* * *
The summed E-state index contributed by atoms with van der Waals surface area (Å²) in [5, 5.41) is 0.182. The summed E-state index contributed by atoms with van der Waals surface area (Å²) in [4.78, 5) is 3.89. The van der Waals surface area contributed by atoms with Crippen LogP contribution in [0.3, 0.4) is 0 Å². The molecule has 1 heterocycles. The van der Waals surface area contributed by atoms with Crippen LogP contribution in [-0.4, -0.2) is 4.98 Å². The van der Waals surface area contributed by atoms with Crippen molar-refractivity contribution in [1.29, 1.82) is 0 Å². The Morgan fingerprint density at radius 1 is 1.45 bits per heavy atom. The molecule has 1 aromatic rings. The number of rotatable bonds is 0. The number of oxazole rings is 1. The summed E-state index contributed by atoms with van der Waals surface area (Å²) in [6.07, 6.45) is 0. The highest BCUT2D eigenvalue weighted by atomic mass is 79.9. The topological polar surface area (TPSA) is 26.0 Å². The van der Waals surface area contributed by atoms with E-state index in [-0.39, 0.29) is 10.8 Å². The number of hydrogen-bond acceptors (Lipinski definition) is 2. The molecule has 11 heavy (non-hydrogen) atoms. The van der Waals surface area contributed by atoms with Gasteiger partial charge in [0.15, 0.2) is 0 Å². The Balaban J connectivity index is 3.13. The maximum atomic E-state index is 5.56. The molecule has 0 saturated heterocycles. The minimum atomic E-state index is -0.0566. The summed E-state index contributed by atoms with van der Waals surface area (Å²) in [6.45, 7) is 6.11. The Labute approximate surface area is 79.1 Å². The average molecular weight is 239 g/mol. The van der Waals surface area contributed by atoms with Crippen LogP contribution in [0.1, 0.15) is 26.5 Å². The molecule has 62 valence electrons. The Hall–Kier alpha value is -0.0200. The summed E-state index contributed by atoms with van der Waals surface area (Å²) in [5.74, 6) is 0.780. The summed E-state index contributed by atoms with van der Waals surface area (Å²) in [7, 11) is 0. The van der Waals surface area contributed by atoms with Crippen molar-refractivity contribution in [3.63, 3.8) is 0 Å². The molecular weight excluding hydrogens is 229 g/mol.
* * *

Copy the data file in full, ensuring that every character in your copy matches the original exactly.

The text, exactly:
The summed E-state index contributed by atoms with van der Waals surface area (Å²) in [5, 5.41) is 0.182. The summed E-state index contributed by atoms with van der Waals surface area (Å²) in [4.78, 5) is 3.89. The van der Waals surface area contributed by atoms with Crippen LogP contribution in [0.3, 0.4) is 0 Å². The molecule has 1 heterocycles. The van der Waals surface area contributed by atoms with Crippen LogP contribution in [-0.4, -0.2) is 4.98 Å². The van der Waals surface area contributed by atoms with Crippen molar-refractivity contribution in [1.29, 1.82) is 0 Å². The Morgan fingerprint density at radius 1 is 1.45 bits per heavy atom. The molecule has 1 aromatic rings. The number of rotatable bonds is 0. The number of oxazole rings is 1. The summed E-state index contributed by atoms with van der Waals surface area (Å²) in [6.07, 6.45) is 0. The highest BCUT2D eigenvalue weighted by atomic mass is 79.9. The topological polar surface area (TPSA) is 26.0 Å². The van der Waals surface area contributed by atoms with E-state index in [-0.39, 0.29) is 10.8 Å². The number of hydrogen-bond acceptors (Lipinski definition) is 2. The molecule has 11 heavy (non-hydrogen) atoms. The van der Waals surface area contributed by atoms with Gasteiger partial charge in [0.15, 0.2) is 0 Å². The Balaban J connectivity index is 3.13. The maximum atomic E-state index is 5.56. The molecule has 0 saturated heterocycles. The minimum atomic E-state index is -0.0566. The summed E-state index contributed by atoms with van der Waals surface area (Å²) in [6.45, 7) is 6.11. The Labute approximate surface area is 79.1 Å². The average molecular weight is 239 g/mol. The van der Waals surface area contributed by atoms with Crippen LogP contribution in [0.1, 0.15) is 26.5 Å². The molecule has 62 valence electrons. The Hall–Kier alpha value is -0.0200. The summed E-state index contributed by atoms with van der Waals surface area (Å²) in [5.74, 6) is 0.780. The summed E-state index contributed by atoms with van der Waals surface area (Å²) in [7, 11) is 0. The van der Waals surface area contributed by atoms with Crippen molar-refractivity contribution in [3.63, 3.8) is 0 Å². The molecular weight excluding hydrogens is 229 g/mol.